16 May 2017
While LASIK remains the most popular option for correcting vision, for those with a high level of correction or an abnormal cornea, lens-based refractive surgery such as clear lens extraction or Phakic IOL implantation may be better alternatives.
Unlike LASIK or PRK, Laser lens exchange can correct almost any degree of correction, just as long as suitably powered lenses are available.
Laser lens exchange uses the same successful and familiar techniques developed for cataract surgery to treat refractive errors. As a result, one might think Laser lens exchange is simply cataract surgery by another name. That may be so, however if being performed for the purposes of eliminating the need for glasses, then there are many other aspects to consider.
As laser lens exchange is performed solely for the purposes of vision correction, there is a need for accuracy on all fronts, from accurate measurements of the dimensions of the eye, through to the lens calculation. The choice of lens implant is also vital and much depends on the findings at consultation as well as visual needs and the current state of each eye’s optical system.
Cataract surgery is the most common elective operation in medicine. Over 400,000 procedures are performed annually in the UK, mainly in the National Health Service (NHS). The operation involves removing the offending misty or cloudy natural lens (cataract) and like Laser lens exchange, replacing this with an intraocular lens (IOL).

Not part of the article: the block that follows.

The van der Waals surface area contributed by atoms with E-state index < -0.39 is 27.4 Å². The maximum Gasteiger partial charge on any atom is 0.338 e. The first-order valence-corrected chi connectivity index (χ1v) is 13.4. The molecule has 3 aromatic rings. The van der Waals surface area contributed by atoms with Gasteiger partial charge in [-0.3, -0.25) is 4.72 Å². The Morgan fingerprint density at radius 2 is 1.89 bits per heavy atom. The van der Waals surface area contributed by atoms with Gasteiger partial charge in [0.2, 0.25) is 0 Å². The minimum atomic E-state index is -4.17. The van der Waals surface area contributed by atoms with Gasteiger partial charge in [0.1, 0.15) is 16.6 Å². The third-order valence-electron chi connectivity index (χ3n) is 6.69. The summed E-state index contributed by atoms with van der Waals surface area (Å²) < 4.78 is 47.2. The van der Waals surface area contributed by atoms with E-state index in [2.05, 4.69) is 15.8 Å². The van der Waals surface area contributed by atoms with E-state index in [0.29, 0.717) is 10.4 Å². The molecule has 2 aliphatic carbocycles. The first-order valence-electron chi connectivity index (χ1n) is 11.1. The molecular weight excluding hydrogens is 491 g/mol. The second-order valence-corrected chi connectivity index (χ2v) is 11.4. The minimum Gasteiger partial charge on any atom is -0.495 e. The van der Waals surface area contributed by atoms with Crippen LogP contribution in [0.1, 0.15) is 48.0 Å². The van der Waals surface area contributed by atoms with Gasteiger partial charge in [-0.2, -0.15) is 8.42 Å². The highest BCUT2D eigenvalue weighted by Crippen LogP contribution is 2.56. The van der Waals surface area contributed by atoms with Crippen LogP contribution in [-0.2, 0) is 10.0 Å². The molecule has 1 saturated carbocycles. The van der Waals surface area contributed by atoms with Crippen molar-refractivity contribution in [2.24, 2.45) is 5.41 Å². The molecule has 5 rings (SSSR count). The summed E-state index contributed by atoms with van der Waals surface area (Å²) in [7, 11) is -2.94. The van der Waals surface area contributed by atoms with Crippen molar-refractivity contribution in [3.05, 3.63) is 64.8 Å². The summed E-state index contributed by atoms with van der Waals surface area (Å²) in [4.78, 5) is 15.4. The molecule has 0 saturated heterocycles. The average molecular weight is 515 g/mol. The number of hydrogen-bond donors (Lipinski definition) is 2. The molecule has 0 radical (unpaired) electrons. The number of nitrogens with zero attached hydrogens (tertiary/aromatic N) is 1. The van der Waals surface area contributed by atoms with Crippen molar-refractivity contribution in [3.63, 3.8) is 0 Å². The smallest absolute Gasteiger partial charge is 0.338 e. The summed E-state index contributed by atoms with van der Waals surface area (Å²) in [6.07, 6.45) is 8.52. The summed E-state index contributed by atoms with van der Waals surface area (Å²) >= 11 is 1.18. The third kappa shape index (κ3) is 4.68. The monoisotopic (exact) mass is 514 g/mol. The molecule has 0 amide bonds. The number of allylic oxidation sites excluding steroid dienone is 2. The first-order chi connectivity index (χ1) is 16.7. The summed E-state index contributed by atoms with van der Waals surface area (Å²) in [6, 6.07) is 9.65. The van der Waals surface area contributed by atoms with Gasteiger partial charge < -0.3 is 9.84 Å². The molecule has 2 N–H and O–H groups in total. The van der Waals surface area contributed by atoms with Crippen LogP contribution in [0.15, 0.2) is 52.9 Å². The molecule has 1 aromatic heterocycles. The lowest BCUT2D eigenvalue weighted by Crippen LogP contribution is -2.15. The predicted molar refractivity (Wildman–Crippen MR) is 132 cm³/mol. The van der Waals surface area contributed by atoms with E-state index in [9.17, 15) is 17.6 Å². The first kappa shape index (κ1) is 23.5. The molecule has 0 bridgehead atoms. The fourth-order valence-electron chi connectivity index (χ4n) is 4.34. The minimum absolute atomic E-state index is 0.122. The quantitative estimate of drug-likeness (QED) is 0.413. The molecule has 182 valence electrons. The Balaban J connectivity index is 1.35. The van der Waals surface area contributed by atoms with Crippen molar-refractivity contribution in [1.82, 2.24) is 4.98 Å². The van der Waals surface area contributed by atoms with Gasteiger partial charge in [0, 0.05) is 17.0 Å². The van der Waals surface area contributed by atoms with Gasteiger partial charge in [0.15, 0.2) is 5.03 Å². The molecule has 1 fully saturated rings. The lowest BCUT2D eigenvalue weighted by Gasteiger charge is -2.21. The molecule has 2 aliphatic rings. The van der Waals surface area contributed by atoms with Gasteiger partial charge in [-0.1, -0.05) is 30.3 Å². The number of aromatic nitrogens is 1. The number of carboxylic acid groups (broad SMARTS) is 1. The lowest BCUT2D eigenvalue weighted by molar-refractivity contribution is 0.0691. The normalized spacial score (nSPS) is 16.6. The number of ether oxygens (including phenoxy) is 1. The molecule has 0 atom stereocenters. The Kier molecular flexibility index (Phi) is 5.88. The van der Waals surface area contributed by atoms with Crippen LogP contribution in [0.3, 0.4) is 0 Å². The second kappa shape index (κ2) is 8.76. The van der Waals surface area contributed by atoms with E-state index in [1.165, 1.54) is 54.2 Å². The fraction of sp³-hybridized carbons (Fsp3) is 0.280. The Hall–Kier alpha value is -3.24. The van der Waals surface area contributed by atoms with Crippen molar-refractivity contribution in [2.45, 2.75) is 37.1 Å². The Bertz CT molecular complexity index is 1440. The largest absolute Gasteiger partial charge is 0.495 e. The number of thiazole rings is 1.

In the NHS, the lens typically used is a monofocal lens implant and this may not be calculated with the same level of detail. As a result, patients will obtain improved vision from both having their cloudy lens removed as well as hopefully better distance vision, however they will be dependent on glasses for reading and possibly even intermediate vision.
Premium laser refractive cataract surgery utilises the same principles as Laser Lens Exchange surgery and patients who undergo cataract surgery have the opportunity to have high performance lenses implanted to eliminate or dramatically reduce the need for glasses altogether.
So, where this type of premium or high performance surgery is undertaken (like Centre for Sight), the principles and procedure of both the Laser Lens Exchange and Cataract surgery are similar. Essentially more attention to detail through thorough preoperative diagnostics coupled with a choice of a high-performance lens to provide the patient with the best possible visual outcome along with freedom from optical aids.
So, what are the different types of lenses available?
Monofocal fixed-focus IOLs.
Monofocal lenses can provide clear vision at distance, intermediate or near ranges — but not all three at once.
Toric IOLs to correct astigmatism also are classified as monofocal IOLs.
Multifocal /Trifocal IOLs.
A multifocal lens provides clear vision at multiple distances.
An accommodating IOL is a type of monofocal lens that enables focus at multiple distances by change in position in the eye.
With intraocular lenses, there is no “one size fits all,” and your eye surgeon will recommend an IOL that is most suitable for your individual needs.
Find out which lenses are suitable for you. We will give you an idea of what eye procedure is best suited with some more details if you like.
This will serve as a guide only. It does not replace a thorough consultation by an ophthalmic surgeon who will determine what options are best for you.